Photo - Mark Allan
The Melbourne International Arts Festival officially launched last night with the contemporary Dutch opera After Life, from composer Michel van der Aa. A lavish presentation, it featured six opera singers, large scale film projections and a full classical orchestra. International arts festivals have big budgets and big budgets mean big production values, with the chance to present work on a scale that is not often seen in Australia. But above all, these festivals should take big artistic risks.
When these risks succeed the result is exhilarating, providing audiences with experiences and memories that grow and linger for days, months and sometimes years. But when they fail, the result is equally spectacular. For a work that investigates the notion of memory itself, viewing After Life is one that I would soon like to forget.
A group of strangers gather in a way station between heaven and earth. The newly deceased must choose one memory that will accompany them into eternity. Guided by staff members Aiden (Roderick Williams) Sarah (Marijje van Stralen) and the Chief (Yannick-Muriel Noah) they have three days to choose the memory that will remain with them or else stay suspended in this place of limbo.
The live action is interspersed with projected documentary footage of 'real life' people responding to the proposition. This was the most interesting part of the production but still felt somewhat superficial, failing to take the theatrical investigation deeper into the values and interests that these answers represented. The live performers were also at odds with the onscreen personalities, the stilted and stylised operatic delivery of the singers sitting unappealingly next to their easy naturalism.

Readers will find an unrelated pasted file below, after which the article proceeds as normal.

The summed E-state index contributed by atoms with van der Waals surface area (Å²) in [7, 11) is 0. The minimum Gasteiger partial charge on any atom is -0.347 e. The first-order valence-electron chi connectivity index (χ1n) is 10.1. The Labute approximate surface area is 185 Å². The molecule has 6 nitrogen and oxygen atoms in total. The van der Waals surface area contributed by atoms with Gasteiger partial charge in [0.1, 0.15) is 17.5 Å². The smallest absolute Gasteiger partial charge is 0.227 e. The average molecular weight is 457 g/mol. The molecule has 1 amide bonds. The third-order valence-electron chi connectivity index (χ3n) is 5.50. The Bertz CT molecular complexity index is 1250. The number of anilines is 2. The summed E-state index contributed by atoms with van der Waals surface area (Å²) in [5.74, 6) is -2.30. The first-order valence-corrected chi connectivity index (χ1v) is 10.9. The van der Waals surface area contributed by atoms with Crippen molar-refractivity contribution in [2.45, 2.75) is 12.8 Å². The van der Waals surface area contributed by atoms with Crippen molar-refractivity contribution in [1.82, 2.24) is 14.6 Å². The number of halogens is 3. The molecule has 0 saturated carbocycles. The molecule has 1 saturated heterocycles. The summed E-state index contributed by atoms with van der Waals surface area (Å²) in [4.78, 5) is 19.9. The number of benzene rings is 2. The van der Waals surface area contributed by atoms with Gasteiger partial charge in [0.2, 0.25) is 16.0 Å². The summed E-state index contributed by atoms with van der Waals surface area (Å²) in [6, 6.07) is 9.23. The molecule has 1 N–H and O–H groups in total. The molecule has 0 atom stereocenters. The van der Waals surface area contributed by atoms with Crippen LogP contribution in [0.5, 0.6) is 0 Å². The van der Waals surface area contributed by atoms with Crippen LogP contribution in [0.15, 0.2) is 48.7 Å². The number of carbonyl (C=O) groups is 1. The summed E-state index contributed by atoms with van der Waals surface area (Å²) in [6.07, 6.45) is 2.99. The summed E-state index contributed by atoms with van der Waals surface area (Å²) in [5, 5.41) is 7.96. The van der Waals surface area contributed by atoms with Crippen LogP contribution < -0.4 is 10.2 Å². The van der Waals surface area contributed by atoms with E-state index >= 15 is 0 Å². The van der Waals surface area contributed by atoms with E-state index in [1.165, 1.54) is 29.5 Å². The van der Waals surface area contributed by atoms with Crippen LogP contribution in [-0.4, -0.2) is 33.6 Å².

The libretto was uninspiring when it was able to be understood, but for the most part was incomprehensible, requiring extensive program notes to unravel the convoluted narrative. Which meant when the audience weren't leaving in droves they were sitting trapped in a kind of grim, stunned confusion.
Integrating the onstage singers with the onscreen documentary performers was a deft directorial touch but came too little too late as by that point most were thoroughly disengaged from the production and eagerly awaiting its conclusion.
The orchestral score is the strongest part, weaving discordant harmonic strains with slapping cello strings and electronic elements to create an atmospheric aural soundscape.
I'm not denying that contemporary opera is a difficult, unwieldy and expensive exercise that should be developed and invested in. But like the abysmal operatic production from the 2010 Melbourne Festival Tomorrow in a Year, After Life fails to deliver on so many artistic fronts that one can't help but wonder about the costs so vastly outweighing the rewards.
On the other end of the scale the festival program features Nilaja Sun's brilliant No Child, which has audiences leaping to the their feet in multiple ovations with no more than a bare stage, a few chairs and one consummate storyteller. It's a masterful lesson in simplicity and restraint, one that the creators of After Life and festival curators alike should take note.
Melbourne Festival presents
Libretto by Michel van der Aa, after Hirokazu Kore-eda
Venue: Regent Theatre | 191-197 Collins Street, Melbourne
Dates: 11 - 13 Oct @ 7.30pm
Tickets: $130.00 – $25.00